Community Implementation of Facing Your Fears: A Cognitive Behavioural Therapy Program for Anxiety in Children with ASD

Poster Presentation
Friday, May 3, 2019: 5:30 PM-7:00 PM
Room: 710 (Palais des congres de Montreal)
B. Drouillard, A. Solish, N. Klemencic, A. Ritzema, V. Nolan, M. Pilkington, E. Anagnostou and J. A. Brian, Holland Bloorview Kids Rehabilitation Hospital, Toronto, ON, Canada
Background: Comorbid anxiety disorders are common among youth with high functioning Autism Spectrum Disorder (ASD; White, Oswald, Ollendick, & Scahill, 2009); however, there are few interventions demonstrated to be effective with this population. Facing Your Fears (FYF) is a manualized cognitive-behavioural therapy (CBT) program for anxiety, designed specifically for youth with high functioning ASD (Reaven, Blakely-Smith, Nichols, & Hepburn, 2011). Although FYF has demonstrated efficacy in research/hospital settings (Reaven, Blakely-Smith, Culhane-Shelburne, & Hepburn, 2012), its effectiveness when implemented in community settings is not well established.

Objectives: To evaluate the effectiveness of the FYF program implemented in community versus hospital-based settings.

Methods: Participants were 105 parent-child dyads (51 from the hospital setting and 54 from community settings). Children (76 boys, 29 girls; age range = 6.92 – 15.30 years; Mage = 10.47 years; SD = 1.75) had a diagnosis of ASD, broadly average cognitive functioning, and significant anxiety symptoms. Participants completed the Screen for Child Anxiety-Related Emotional Disorders (SCARED, Child and Parent; Birmaher, Brent, Chiappetta, Bridge, Monga, & Baugher, 1997) and the Spence Children’s Anxiety Scale (SCAS, Child and Parent; Spence, 1998) pre- and post-intervention. Examination of baseline participant characteristics, using one-way ANOVAs, revealed that the only pre-treatment characteristic differing significantly across settings was child age, with children in the hospital setting being significantly younger (M = 10.08 years, SD = 1.71) than children in the community (M = 10.87 years, SD = 1.72; F(1, 103) = 5.60, p = .02). One-way ANCOVAs controlling for child age were therefore used to demonstrate pre-intervention equivalence between hospital-based and community-based participants on measures of anxiety and other behavioural difficulties.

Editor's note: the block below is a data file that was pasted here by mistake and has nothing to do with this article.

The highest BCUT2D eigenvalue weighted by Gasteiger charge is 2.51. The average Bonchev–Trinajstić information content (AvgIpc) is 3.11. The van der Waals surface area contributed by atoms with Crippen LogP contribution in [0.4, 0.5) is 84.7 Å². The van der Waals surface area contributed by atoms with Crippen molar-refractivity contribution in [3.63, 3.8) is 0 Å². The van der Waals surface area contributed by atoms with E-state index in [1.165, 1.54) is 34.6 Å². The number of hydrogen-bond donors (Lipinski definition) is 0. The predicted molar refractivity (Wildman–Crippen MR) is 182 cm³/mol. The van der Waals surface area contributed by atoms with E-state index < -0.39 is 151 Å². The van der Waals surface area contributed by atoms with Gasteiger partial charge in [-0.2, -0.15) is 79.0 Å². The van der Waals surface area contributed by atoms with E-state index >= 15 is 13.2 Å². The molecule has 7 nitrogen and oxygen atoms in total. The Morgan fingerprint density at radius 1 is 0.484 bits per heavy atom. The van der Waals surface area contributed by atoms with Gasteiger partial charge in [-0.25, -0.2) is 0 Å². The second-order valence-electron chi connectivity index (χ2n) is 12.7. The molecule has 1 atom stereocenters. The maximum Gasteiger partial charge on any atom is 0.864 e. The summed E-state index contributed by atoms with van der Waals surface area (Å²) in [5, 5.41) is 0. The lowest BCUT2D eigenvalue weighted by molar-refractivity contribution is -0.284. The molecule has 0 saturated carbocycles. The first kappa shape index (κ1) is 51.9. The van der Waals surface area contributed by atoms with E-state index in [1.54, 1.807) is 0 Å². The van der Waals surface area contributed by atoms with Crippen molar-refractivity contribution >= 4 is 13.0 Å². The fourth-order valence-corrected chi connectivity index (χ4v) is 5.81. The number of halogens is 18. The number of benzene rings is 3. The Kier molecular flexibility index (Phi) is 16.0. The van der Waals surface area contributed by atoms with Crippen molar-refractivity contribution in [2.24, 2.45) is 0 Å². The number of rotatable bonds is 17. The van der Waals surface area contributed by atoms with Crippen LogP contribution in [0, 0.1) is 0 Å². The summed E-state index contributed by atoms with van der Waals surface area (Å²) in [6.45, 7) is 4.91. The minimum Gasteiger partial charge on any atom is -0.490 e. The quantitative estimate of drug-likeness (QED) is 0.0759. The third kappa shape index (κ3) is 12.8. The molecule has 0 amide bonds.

Results: Within hospital-based groups, paired samples t-tests revealed significant reductions in anxiety from pre- to post-intervention on the SCAS- Parent Report, t(50) = 4.75, p < .001; SCAS-Child Report, t(52) = 4.23, p < .001; SCARED- Parent Report, t(50) = 6.38, p < .001; and SCARED- Child Report, t(50) = 3.62, p = .001. Similarly, within community-based groups, paired samples t-tests revealed significant reductions in anxiety from pre- to post-intervention on the SCAS- Parent Report, t(48) = 3.97, p < .001; SCARED- Parent Report, t(46) = 5.05, p < .001; and SCARED- Child Report, t(45) = 2.58, p < .05. Reductions in anxiety noted on the SCAS- Child Report in the community-based sample failed to reach significance, t(49) = 1.62, p = .11. ANCOVAs controlling for age revealed no significant differences in pre-post intervention change scores between participants in hospital and community-based FYF groups on the SCAS- Parent Report, F(1, 97) = .189, ns; SCAS- Child Report, F(1, 100) = 1.124, ns; SCARED- Parent Report, F(1, 95) = .072, ns; and SCARED- Child Report, F(1, 94) = 2.139, ns.

Conclusions: Findings provide support for the effectiveness of the FYF program when implemented in community settings. Given the similar reductions in anxiety symptoms observed among participants in hospital- and community-based groups, community implementation of FYF is a feasible and effective means of improving access to evidence-based anxiety intervention for children with high functioning ASD.